Laura Lippman is one of my five favorite writers and one of my two favorite female writers.
She first came to my attention with her series about Tess Monaghan. Both Lippman and Monaghan were previously newspaper reporters, both writers for Baltimore newspapers. Lippman started writing the series so she had a backup plan in case she was laid off. I interviewed her at Blogcritics about one of her Monaghan books, No Good Deed.
While those books were great she has in recent years written some amazing standalone novels which have been even more amazed. I talked to her again at Blogcritics about one of those, I’d Know You Anywhere. Her other great stand-alones included Every Secret Thing and The Most Dangerous Thing, among others.
She has a new novel out, and it’s another amazing one. As with some of the other stand-alones, After I’m Gone is based in part on a real life crime story, dissected here by the Baltimore Sun aka Lippman’s prior employer, about a person who disappeared, presumably leaving Baltimore.
Quick note: She mentions this book’s topic was suggested by her husband. You may not know it but you should know him. His name is David Simon and he literally wrote the book, Homicide, which was the basis for the excellent TV series of the same name. He was a writer-producer for the series. He went on to be the creator, show runner, head writer and executive producer of the HBO drama series The Wire, considered by some critics the best television series ever.. In recent years he created and helmed the series Treme. Stated simply, when Simon has an idea pay attention.
Now back to Lippman, let’s hear/read what she has to say this time in another enjoyable email interview.
What sparked both this novel and the approach you took to it, namely alternating between the past and the present?
My husband suggested the idea, which was inspired by a real-life case. I didn’t see it for a long time. As for the structure — I don’t know, it’s almost like trying to analyze a leap you were forced to take. I landed safely, I think, and am grateful for it, but I don’t remember the conscious choices, just that there were a lot of failed efforts in the early going.
Can you tell me about the real missing persons case on which this book is based or inspired and how much it differs from the one in the book?
In real-life, Julius Salsbury, the head of a large illegal gambling enterprise, is sentenced to 15 years in federal prison and disappears while appealing the sentence. He leaves behind a wife, three daughters and a girlfriend. There’s no murder, no real mystery. Lots of gossip and lots of apocryphal stories about how he sneaks back into Baltimore on occasion.
Why did you decide to focus on the people left behind rather than the person who disappeared?
Because the person who disappeared is gone. If you think about it, the book also works as an allegory about any one who absents himself (or herself) via workaholism, other preoccupations.
You levy some heavy criticism about the Baltimore newspaper and how they are missing important stories and such. Is this based on changes you have seen at the Baltimore newspaper – the Sun in real life the Beacon-Light in the novels — or newspapers in general?
Did I? I don’t even remember those passages. Look, it’s inevitable that newspapers are missing stories. The staffs are smaller. People need to understand that the newsstand price of a newspaper was only a small portion of the cost. For years, we enjoyed a heavily subsidized product. Those days are over, and there’s going to be a big cost.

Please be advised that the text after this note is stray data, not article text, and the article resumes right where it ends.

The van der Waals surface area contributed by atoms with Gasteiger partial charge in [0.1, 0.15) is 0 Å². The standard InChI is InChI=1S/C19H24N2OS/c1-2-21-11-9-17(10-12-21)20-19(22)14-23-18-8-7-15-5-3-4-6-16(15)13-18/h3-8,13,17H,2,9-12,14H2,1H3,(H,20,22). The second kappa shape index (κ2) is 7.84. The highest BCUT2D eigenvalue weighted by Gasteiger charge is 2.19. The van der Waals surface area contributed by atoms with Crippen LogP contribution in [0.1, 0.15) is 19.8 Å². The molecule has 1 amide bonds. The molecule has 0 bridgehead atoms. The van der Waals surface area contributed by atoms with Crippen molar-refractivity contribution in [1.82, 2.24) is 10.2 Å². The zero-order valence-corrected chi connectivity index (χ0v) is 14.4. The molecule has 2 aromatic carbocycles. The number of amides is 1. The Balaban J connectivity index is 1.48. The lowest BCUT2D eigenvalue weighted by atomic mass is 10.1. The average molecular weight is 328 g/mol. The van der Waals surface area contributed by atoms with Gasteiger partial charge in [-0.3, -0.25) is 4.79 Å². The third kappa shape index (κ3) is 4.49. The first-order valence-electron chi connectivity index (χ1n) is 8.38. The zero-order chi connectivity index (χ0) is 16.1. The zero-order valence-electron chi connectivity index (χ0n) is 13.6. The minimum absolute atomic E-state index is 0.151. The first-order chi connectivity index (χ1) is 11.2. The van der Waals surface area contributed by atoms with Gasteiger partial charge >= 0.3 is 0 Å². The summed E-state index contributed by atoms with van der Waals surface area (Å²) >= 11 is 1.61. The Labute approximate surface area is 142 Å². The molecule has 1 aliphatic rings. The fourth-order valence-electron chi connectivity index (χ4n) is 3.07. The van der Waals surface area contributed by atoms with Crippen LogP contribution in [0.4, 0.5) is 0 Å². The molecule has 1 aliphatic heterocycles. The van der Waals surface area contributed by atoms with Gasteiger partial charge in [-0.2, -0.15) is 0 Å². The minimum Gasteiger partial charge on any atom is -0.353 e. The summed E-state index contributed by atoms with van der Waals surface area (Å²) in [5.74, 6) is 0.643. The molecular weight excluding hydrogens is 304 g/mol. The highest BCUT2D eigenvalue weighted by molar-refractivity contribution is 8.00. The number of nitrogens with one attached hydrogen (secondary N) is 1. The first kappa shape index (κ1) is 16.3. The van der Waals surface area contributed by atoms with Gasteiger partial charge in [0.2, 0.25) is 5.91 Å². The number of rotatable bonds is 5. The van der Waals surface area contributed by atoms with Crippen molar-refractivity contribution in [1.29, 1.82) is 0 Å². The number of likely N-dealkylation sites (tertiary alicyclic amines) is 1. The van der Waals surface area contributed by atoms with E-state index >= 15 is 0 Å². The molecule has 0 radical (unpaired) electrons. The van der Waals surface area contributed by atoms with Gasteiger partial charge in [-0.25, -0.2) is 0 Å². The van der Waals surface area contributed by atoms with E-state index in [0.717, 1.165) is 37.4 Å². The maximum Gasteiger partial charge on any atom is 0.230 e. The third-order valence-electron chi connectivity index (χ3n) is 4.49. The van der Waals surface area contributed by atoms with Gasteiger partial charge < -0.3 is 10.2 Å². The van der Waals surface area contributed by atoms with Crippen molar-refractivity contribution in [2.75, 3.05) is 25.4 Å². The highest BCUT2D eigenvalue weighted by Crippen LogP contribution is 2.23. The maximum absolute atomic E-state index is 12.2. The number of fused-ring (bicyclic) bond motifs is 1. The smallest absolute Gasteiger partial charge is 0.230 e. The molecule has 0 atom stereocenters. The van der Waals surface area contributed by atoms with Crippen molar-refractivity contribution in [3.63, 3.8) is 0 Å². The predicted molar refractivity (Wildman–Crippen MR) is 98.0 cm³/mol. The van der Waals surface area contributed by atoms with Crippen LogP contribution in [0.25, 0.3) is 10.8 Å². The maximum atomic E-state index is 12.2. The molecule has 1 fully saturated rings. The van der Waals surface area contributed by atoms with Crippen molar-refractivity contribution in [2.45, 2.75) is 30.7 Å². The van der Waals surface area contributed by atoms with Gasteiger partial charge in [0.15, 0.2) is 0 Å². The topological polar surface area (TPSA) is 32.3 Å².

How did you go about researching this book? I understand you do more cultural research than historical — can you talk about how you do that?
First, Donald Worden, a retired Baltimore homicide cop, helped me with the particulars of cold-case investigation. That was key. As for the cultural research — or, perhaps, social history is a better term — I’d write the scenes, then go back and research those times, usually via news weeklies. I spent a lot of time trying to figure out if the bubble skirt had appeared by spring 1986. (It hadn’t, alas.)
I miss Tess M. Do you miss her too? Do you have any plans to bring her back for a future book? Why the long absence for her?
I’ve had the advantage of spending a year with Tess, writing a book about her that will appear in 2015. It took me a long time to figure out how to write about Tess now that she has a small child. I decided that, as is often the case, I just had to run straight at the problem, make the book about motherhood.
I hear Every Secret Thing has been made into a movie. What is it like to see something you wrote portrayed on screen?
It was surprisingly overwhelming.
You have won so many awards for your books – which one is the most significant or important to you?
They’re all significant, in the sense that it’s always nice to get an “attagirl,” whether from fans or peers. But I suppose the Edgar, the first award I ever won, stands out.
If you could choose just one book for a reader new to you to read which would it be and why?
The Most Dangerous Thing. It’s very dear to my heart because of the setting, which is the neighborhood where I had the loveliest of childhoods.
What question are you most tired of being asked and why?
Nothing annoys or tires me, but I wish there was less attention paid to the real-life stories that inspire me, but only because it clouds the actual process. It sometimes feels as if I’ve knocked myself out, fixing a twelve-course dinner and everyone wants to talk about my shopping list.